National Theater Institute Semester
Offered in the fall and spring; 20 credit hours or 5 course credits
At NTI you have one semester—fourteen weeks—to delve deeply into the craft of theater. Seven days a week, from sun up to sun down, you train as an ensemble with working professionals who challenge you on every level to develop your instrument, expand your artistic horizons, and be a malleable artist who is truly present in the moment.
Theater is about action. So join us and embrace the challenges that NTI will throw your way. Put yourself into action at NTI: into acting, directing, writing, designing, moving and creating—now!
“Ultimately, NTI was a lesson in persistence, risk and getting it done. Toward the end of the program, we put up fifteen full plays in one week, including two musicals. It was unbelievable how much we learned to pack into each hour we were given.” Chris Ashworth, NTI Fall ‘00
This fourteen-week study away program is offered twice a year, in the fall and spring, at the O’Neill’s Waterford, CT campus. Classes are held seven days a week from 9am to 10pm with a 7:30am warm-up six days a week. This rigorous, conservatory-based approach to theater training exposes students to a broad range of theater styles and techniques. Coursework is rooted in five primary disciplines: Acting, Directing, Playwriting, Design and Movement & Voice.
Two Weeks Abroad
Two weeks of the semester are spent abroad: in the fall NTI travels to England; in the spring we travel to Russia. The fall ensemble trains with Complicite, one of Europe’s most important theater companies, whose award-winning productions of classics and group-devised pieces tour around the world. The spring ensemble trains at one of Russia’s most elite theater schools, the St. Petersburg State Theatre Arts Academy. In each of these cities, students study intensively with master teachers and also see a wide range of theater and visit museums and cultural sites.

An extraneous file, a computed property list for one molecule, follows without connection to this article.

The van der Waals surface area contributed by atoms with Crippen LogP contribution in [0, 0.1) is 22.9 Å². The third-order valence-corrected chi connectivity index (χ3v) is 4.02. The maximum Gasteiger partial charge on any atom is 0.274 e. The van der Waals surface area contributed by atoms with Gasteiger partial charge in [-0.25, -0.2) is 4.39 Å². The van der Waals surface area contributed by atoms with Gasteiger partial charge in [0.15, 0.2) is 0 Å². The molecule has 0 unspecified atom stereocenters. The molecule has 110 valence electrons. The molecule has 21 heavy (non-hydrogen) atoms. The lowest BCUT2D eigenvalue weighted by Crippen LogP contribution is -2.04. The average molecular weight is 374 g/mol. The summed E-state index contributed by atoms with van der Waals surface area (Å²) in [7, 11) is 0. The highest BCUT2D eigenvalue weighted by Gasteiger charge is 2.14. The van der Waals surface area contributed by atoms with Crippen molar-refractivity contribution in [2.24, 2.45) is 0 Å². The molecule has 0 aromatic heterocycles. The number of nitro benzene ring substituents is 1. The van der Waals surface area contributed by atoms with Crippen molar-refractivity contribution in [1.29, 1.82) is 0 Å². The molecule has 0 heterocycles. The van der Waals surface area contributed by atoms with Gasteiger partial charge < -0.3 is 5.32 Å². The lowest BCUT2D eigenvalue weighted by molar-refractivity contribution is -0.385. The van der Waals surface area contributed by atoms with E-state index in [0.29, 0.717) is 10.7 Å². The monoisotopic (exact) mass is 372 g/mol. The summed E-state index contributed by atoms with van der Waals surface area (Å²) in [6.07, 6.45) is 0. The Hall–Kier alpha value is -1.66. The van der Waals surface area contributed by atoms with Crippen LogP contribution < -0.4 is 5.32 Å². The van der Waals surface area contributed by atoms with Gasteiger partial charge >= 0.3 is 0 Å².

Complicite: Britain’s Independent newspaper called Complicite “the greatest creator in theatre in this country.” Led by Artistic Director Simon McBurney, Complicite’s performances have ranged from entirely group-devised work to theatrical adaptations and revivals of classic texts. These workshops explore familiar Complicite themes: the use of masks, the manipulation of objects, the ensemble, improvisation and games.
St. Petersburg State Theatre Arts Academy: Located in the very center of the city, the Academy was established in 1779 and in the oldest and largest theater arts school in Russia. The Academy’s principal approach is based on the Stanislavsky System, especially his later theater techniques which are not widespread in the States. The faculty of working professionals trains our students in acting, movement and voice.
20 credit hours or 5 course credits. Connecticut College is the college of record for NTI.
One semester of academic credit is awarded to undergraduates who successfully complete the program. Acting, Directing, Playwriting, Movement & Voice, and Design courses are each assigned a value of four credit hours. At the end of the NTI semester, grades are reported to Connecticut College where they are put on an official transcript and forwarded to the student's college or university registrar upon request.
Admission to NTI is competitive; applicants are encouraged to apply well in advance of the deadlines. Click here for the application.
Fall Semester: March 20 deadline
Spring Semester: October 20 deadline
O'Neill Theater Center, Waterford, Connecticut
COURSES, PROJECTS & WORKSHOPS
“NTI gave me the opportunity to realize my full potential as a total theater artist. I discovered passions and talents I did not know I had.” Teresa Bayer, NTI Fall ‘08